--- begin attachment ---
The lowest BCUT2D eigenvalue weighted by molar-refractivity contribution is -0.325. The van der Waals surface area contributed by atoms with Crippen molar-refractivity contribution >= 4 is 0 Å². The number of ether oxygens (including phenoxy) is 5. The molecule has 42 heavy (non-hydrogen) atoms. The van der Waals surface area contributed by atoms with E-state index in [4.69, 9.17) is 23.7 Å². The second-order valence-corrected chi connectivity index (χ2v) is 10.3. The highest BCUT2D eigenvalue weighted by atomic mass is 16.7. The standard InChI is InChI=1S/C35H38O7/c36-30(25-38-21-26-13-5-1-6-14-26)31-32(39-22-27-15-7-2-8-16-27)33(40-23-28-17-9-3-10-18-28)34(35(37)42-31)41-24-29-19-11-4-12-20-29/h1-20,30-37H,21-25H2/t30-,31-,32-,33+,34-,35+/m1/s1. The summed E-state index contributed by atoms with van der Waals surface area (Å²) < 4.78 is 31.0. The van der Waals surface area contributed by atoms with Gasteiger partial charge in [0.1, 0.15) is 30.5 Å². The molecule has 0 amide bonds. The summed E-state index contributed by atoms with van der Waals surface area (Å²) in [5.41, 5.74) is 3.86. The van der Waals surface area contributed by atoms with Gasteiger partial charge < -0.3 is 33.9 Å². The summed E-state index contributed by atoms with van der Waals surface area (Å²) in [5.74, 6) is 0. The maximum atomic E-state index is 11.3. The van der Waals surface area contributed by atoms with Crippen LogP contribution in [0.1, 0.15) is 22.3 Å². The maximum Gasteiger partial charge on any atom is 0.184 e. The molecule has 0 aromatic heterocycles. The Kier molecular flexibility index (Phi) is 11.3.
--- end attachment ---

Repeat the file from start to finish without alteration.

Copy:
The lowest BCUT2D eigenvalue weighted by molar-refractivity contribution is -0.325. The van der Waals surface area contributed by atoms with Crippen molar-refractivity contribution >= 4 is 0 Å². The number of ether oxygens (including phenoxy) is 5. The molecule has 42 heavy (non-hydrogen) atoms. The van der Waals surface area contributed by atoms with E-state index in [4.69, 9.17) is 23.7 Å². The second-order valence-corrected chi connectivity index (χ2v) is 10.3. The highest BCUT2D eigenvalue weighted by atomic mass is 16.7. The standard InChI is InChI=1S/C35H38O7/c36-30(25-38-21-26-13-5-1-6-14-26)31-32(39-22-27-15-7-2-8-16-27)33(40-23-28-17-9-3-10-18-28)34(35(37)42-31)41-24-29-19-11-4-12-20-29/h1-20,30-37H,21-25H2/t30-,31-,32-,33+,34-,35+/m1/s1. The summed E-state index contributed by atoms with van der Waals surface area (Å²) < 4.78 is 31.0. The van der Waals surface area contributed by atoms with Gasteiger partial charge in [0.1, 0.15) is 30.5 Å². The molecule has 0 amide bonds. The summed E-state index contributed by atoms with van der Waals surface area (Å²) in [5.41, 5.74) is 3.86. The van der Waals surface area contributed by atoms with Gasteiger partial charge < -0.3 is 33.9 Å². The summed E-state index contributed by atoms with van der Waals surface area (Å²) in [5.74, 6) is 0. The maximum atomic E-state index is 11.3. The van der Waals surface area contributed by atoms with Crippen LogP contribution in [0.1, 0.15) is 22.3 Å². The maximum Gasteiger partial charge on any atom is 0.184 e. The molecule has 0 aromatic heterocycles. The Kier molecular flexibility index (Phi) is 11.3.